Germany’s first game since the World Cup debacle was highly anticipated by both team and fans alike. Against the new world champions, Joachim Löw and his players took positives from a cathartic goalless draw.Toni Kroos waved to the remaining fans inside the Allianz Arena with a smile. He looked relieved, as did the rest of his teammates who had already disappeared into the tunnel after their lap of honor. Only Kroos remained to soak up the rest of the atmosphere.
The goalless draw against the newly crowned world champions France seems to have had an effect.
“Today was a good first step,” analyzed Leon Goretzka. “It was about showing people that our heart is still beating,” added Thomas Müller.
Three months after the debacle in Russia, the German national team presented a different face. “That was particularly important for the coach,” explained Goretzka. “We wanted to show more commitment and engagement on the pitch and I think we did that.”
Magical Mbappe, defensive Germans
Time and time again, with high energy levels and great concentration, Germany kept France at bay, aggressively breaking up the world champions’ build-up play. They often succeeded, much to the pleasure of the coach, Joachim Löw, who praised his players for looking to get into tackles and winning them.
Even Kylian Mbappe, who asked the German defense questions with his tricks, flicks and changes of direction, couldn’t land a decisive blow.
“He showed once again that he’s a world-class player – or at least that he’s on that path,” said Goretzka with a grin. “I imagine he was fun to watch from the stands.”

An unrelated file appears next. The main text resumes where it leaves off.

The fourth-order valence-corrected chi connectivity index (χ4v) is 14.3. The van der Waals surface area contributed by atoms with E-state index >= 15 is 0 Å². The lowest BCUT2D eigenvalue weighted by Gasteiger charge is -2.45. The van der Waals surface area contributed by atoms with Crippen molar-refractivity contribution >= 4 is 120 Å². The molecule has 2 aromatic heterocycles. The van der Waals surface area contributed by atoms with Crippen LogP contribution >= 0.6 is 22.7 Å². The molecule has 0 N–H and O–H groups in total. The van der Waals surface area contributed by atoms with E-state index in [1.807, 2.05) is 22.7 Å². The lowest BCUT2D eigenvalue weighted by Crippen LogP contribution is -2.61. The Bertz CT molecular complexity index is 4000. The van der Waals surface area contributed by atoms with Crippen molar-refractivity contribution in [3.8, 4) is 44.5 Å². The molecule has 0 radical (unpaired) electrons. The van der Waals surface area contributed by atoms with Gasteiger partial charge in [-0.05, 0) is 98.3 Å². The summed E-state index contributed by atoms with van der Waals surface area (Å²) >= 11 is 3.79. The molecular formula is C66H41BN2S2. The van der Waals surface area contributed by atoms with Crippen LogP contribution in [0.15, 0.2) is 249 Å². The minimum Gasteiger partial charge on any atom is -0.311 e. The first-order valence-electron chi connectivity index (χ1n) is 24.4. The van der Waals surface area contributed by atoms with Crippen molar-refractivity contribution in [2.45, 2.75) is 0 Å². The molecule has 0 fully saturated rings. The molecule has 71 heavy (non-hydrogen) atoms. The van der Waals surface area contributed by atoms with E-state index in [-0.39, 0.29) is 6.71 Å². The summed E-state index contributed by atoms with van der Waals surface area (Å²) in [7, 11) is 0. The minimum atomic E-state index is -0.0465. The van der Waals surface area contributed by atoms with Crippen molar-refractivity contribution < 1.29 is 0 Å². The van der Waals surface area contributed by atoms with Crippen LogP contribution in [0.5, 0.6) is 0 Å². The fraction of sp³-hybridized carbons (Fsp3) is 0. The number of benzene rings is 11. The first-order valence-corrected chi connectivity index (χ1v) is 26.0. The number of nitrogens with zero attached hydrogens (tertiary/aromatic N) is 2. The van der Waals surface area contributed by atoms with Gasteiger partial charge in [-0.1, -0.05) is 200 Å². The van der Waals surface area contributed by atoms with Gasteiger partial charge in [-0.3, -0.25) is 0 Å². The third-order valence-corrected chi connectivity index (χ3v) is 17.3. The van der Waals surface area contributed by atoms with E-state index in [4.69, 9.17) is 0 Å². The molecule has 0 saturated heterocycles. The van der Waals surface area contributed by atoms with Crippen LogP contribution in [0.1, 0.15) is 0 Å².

The German supporters certainly had fun as chants of “Deutschland! Deutschland!” echoed around the sold-out arena and every promising move or successful slide tackle was greeted with applause.
“I need to say a positive word about the fans,” Goretzka said. “Right from the very start we had the feeling that we were all in it together and that made it a lot of fun.”
– Read more: How Germany’s players rated in their draw vs. France
Whistles and applause for Ilkay Gündogan
The relationship between team and fans seems to be improving as months of sporting and personal disappointment fade from memory. Ilkay Gündogan, who was mercilessly booed at Germany’s last game on home soil against Saudia Arabia in Leverkusen following his photograph with Turkish president Recep Tayyip Erdogan, was able to do a spot of PR work. A few isolated whistles could still be heard when the 27-year-old came on after an hour, but the majority applauded.
“I’m proud to be part of this team,” said the Manchester City midfielder, who added that he’d held positive talks with Löw. “The boss told me he’s happy that I’m continuing and that I’m still part of the group, which is exactly how I see it too.”
The team appears to have pulled closer together and Löw has clearly found the right words to drag his players out of their post-World Cup slump. The foundation for a rebuild has been laid.
“It’s a process,” said Löw. “It would be naïve to think we could forget the World Cup with just one game though. We can only really rehabilitate ourselves at Euro 2020.”
But first comes the next step: a friendly against Peru in Sinsheim on Sunday.